First off, I want to welcome all of the new followers on FB! There are a LOT of you ‘O_O’
We’ve been looking through the various articles and comments around the web. There seems to be some confusion here and there, based on the comments in some of the articles. So, we’ll try and clear up some of that 🙂
First, here are links to a number of the articles:
Retro Game Network
Retro Gaming Magazine
Alright, here goes.
ALL of our GBAs are backlit using an original GBA (AGB-001) motherboard and a replacement GBA SP (AGS-101) backlit LCD. These are actually a better quality product than the original SP LCDs. We’ve modified many, MANY GBAs with both the replacement and original LCDs, and the replacements have always provided better, more consistent results.
These are original Gameboy Advance systems which have been modified to use a backlit LCD and have a themed appearance. These are NOT “clone” systems and they are most certainly not “portablized” SNES/SFC systems. They play Gameboy, Gameboy Color, and Gameboy Advance games, just like any other Gameboy Advance system.
We are not currently pre-selling these or any of our other products. We post regular updates on our FB page regarding production of new products. That is the best place to be for the most up-to-date information regarding when these, or any of our other products, will be up for sale.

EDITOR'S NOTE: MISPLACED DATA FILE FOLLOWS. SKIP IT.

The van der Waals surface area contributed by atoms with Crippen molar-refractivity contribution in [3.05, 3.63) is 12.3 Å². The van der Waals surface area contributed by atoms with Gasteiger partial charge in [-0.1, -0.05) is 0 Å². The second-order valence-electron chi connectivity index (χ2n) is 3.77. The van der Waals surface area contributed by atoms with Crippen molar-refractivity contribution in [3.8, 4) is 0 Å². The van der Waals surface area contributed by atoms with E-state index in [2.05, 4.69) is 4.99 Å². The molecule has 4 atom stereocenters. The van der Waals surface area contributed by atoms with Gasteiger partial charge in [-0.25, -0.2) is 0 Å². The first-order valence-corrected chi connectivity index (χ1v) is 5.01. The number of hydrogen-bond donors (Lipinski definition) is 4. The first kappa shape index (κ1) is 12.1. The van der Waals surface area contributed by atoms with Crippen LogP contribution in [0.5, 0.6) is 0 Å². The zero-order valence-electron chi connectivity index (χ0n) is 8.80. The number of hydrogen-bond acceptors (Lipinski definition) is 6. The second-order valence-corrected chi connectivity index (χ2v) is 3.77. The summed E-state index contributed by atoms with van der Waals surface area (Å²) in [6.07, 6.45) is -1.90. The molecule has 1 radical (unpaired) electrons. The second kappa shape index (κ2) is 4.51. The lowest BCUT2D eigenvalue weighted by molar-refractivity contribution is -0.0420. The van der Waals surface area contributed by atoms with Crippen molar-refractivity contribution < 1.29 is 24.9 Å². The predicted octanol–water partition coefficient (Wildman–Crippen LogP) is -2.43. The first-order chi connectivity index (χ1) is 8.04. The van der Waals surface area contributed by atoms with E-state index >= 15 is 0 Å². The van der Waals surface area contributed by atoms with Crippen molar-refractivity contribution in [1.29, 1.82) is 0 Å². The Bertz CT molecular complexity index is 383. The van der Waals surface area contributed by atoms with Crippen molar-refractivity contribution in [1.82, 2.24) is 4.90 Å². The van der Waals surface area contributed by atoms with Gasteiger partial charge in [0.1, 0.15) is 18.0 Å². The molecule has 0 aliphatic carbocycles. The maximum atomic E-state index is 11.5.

Like most everything else we produce or have produced, these are made by hand, thus they take a lot of time to create/build. Here is a list of what went in to these systems.
Unique package design for both systems. These were designed in-house, like all of our packaging. The boxes come back to us cut and scored from a local friend and printer. We then assemble the packaging.
Our own serial and model number labels. These are not the generic replacements you’d find with a generic replacement shell. These were created by ourselves and are not simple reproductions of the original labels.
Brand new glass lenses which have been modified to display the SNES and SFC logos. This is a painstaking and time-consuming process. Again, this is done by hand. The original glass lenses are given an acid bath to soften the original finish, we carefully strip them down to bare glass, then the new graphic must be applied, trimmed, and cleaned up.
Our own cast D-pads and A/B buttons. We make these parts in-house with molds made by us. We mix the colors and we cast the resins. Like most everything else we do, this process isn’t quick or cheap. We use a very high quality resin for these buttons along with the best resin dyes out there. You cannot simply buy these buttons. There are no colored aftermarket replacement buttons for the GBA.
Multi-stage paint process. Each of the painted parts (outer shell, “bumpers”, and R/L buttons) have their own 4-stage finish, and each is painted with colors which we mixed ourselves. We employ an automotive grade plastic adhesion promoter, then a base of bright white (which helps to ensure opacity when painting the translucent shells and keep the colors as vibrant as possible), then the base color, and then a protective matte/flat clear coat. This is not your garden variety “Can o’ Krylon Fusion sprayed on a piece of cardboard in the backyard” paint job, and you won’t find these colors at Wal-Mart. The SNES and SFC both have their own very unique of gray. The differences are very subtle, and that’s why it’s impossible to reproduce these colors with an off-the-shelf product.
Hope this helps everyone better understand the process required to make these and many of our other products.